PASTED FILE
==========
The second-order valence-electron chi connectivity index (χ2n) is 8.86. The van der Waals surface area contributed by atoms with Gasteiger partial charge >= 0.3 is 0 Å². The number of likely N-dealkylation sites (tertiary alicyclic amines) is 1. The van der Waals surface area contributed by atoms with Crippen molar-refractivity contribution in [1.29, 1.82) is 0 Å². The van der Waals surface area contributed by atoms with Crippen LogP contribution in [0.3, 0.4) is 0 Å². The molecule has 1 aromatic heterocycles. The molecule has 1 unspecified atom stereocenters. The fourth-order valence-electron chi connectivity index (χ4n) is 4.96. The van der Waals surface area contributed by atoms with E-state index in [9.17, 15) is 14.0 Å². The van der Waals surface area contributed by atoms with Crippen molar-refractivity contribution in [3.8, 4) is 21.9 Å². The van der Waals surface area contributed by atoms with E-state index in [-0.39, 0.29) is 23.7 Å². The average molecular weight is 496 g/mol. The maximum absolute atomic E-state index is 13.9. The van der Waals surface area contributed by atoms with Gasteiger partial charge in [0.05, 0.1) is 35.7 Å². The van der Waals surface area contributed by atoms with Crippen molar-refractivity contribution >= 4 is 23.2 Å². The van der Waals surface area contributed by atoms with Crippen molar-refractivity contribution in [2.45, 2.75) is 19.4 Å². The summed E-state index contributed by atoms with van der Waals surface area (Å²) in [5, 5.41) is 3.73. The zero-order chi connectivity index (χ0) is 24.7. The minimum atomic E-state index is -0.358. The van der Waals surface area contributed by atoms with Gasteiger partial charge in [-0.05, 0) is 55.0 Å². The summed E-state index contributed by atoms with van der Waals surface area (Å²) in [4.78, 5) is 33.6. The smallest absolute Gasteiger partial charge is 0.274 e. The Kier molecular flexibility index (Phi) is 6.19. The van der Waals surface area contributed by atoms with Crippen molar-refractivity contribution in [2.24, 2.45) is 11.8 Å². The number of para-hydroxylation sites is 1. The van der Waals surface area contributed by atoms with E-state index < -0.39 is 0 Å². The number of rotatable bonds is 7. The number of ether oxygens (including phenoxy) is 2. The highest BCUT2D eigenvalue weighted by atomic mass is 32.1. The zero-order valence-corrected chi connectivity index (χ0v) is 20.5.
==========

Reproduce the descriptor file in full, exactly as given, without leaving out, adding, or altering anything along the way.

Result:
The second-order valence-electron chi connectivity index (χ2n) is 8.86. The van der Waals surface area contributed by atoms with Gasteiger partial charge >= 0.3 is 0 Å². The number of likely N-dealkylation sites (tertiary alicyclic amines) is 1. The van der Waals surface area contributed by atoms with Crippen molar-refractivity contribution in [1.29, 1.82) is 0 Å². The van der Waals surface area contributed by atoms with Crippen LogP contribution in [0.3, 0.4) is 0 Å². The molecule has 1 aromatic heterocycles. The molecule has 1 unspecified atom stereocenters. The fourth-order valence-electron chi connectivity index (χ4n) is 4.96. The van der Waals surface area contributed by atoms with E-state index in [9.17, 15) is 14.0 Å². The van der Waals surface area contributed by atoms with Crippen molar-refractivity contribution in [3.8, 4) is 21.9 Å². The van der Waals surface area contributed by atoms with E-state index in [-0.39, 0.29) is 23.7 Å². The average molecular weight is 496 g/mol. The maximum absolute atomic E-state index is 13.9. The van der Waals surface area contributed by atoms with Gasteiger partial charge in [0.05, 0.1) is 35.7 Å². The van der Waals surface area contributed by atoms with Crippen molar-refractivity contribution >= 4 is 23.2 Å². The van der Waals surface area contributed by atoms with Crippen molar-refractivity contribution in [2.45, 2.75) is 19.4 Å². The summed E-state index contributed by atoms with van der Waals surface area (Å²) in [5, 5.41) is 3.73. The zero-order chi connectivity index (χ0) is 24.7. The minimum atomic E-state index is -0.358. The van der Waals surface area contributed by atoms with Gasteiger partial charge in [-0.05, 0) is 55.0 Å². The summed E-state index contributed by atoms with van der Waals surface area (Å²) in [4.78, 5) is 33.6. The smallest absolute Gasteiger partial charge is 0.274 e. The Kier molecular flexibility index (Phi) is 6.19. The van der Waals surface area contributed by atoms with Crippen molar-refractivity contribution in [2.24, 2.45) is 11.8 Å². The number of para-hydroxylation sites is 1. The van der Waals surface area contributed by atoms with E-state index < -0.39 is 0 Å². The number of rotatable bonds is 7. The number of ether oxygens (including phenoxy) is 2. The highest BCUT2D eigenvalue weighted by atomic mass is 32.1. The zero-order valence-corrected chi connectivity index (χ0v) is 20.5.